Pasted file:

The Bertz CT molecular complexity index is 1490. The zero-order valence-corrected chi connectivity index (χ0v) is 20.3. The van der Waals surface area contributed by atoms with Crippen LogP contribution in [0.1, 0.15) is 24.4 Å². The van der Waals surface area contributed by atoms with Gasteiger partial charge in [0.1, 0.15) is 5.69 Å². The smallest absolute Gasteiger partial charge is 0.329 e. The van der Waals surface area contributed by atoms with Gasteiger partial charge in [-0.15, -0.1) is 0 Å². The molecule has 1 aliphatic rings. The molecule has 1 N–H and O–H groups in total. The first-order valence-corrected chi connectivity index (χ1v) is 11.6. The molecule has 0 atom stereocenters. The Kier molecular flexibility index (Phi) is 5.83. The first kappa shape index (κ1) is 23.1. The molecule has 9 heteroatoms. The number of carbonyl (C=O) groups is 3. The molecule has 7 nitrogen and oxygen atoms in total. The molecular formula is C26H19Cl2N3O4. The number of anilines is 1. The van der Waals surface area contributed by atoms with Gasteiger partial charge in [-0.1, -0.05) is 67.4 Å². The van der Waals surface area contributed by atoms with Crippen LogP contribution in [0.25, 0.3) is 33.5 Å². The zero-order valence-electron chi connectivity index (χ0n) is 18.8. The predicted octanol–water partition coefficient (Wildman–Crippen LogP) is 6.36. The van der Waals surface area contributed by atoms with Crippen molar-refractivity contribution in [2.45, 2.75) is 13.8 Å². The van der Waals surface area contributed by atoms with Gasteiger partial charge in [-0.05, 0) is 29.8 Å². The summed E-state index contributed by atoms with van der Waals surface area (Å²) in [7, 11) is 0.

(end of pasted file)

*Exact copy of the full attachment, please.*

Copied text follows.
The Bertz CT molecular complexity index is 1490. The zero-order valence-corrected chi connectivity index (χ0v) is 20.3. The van der Waals surface area contributed by atoms with Crippen LogP contribution in [0.1, 0.15) is 24.4 Å². The van der Waals surface area contributed by atoms with Gasteiger partial charge in [0.1, 0.15) is 5.69 Å². The smallest absolute Gasteiger partial charge is 0.329 e. The van der Waals surface area contributed by atoms with Gasteiger partial charge in [-0.15, -0.1) is 0 Å². The molecule has 1 aliphatic rings. The molecule has 1 N–H and O–H groups in total. The first-order valence-corrected chi connectivity index (χ1v) is 11.6. The molecule has 0 atom stereocenters. The Kier molecular flexibility index (Phi) is 5.83. The first kappa shape index (κ1) is 23.1. The molecule has 9 heteroatoms. The number of carbonyl (C=O) groups is 3. The molecule has 7 nitrogen and oxygen atoms in total. The molecular formula is C26H19Cl2N3O4. The number of anilines is 1. The van der Waals surface area contributed by atoms with Gasteiger partial charge in [-0.1, -0.05) is 67.4 Å². The van der Waals surface area contributed by atoms with Crippen LogP contribution in [0.25, 0.3) is 33.5 Å². The zero-order valence-electron chi connectivity index (χ0n) is 18.8. The predicted octanol–water partition coefficient (Wildman–Crippen LogP) is 6.36. The van der Waals surface area contributed by atoms with Crippen molar-refractivity contribution in [2.45, 2.75) is 13.8 Å². The van der Waals surface area contributed by atoms with Gasteiger partial charge in [-0.05, 0) is 29.8 Å². The summed E-state index contributed by atoms with van der Waals surface area (Å²) in [7, 11) is 0.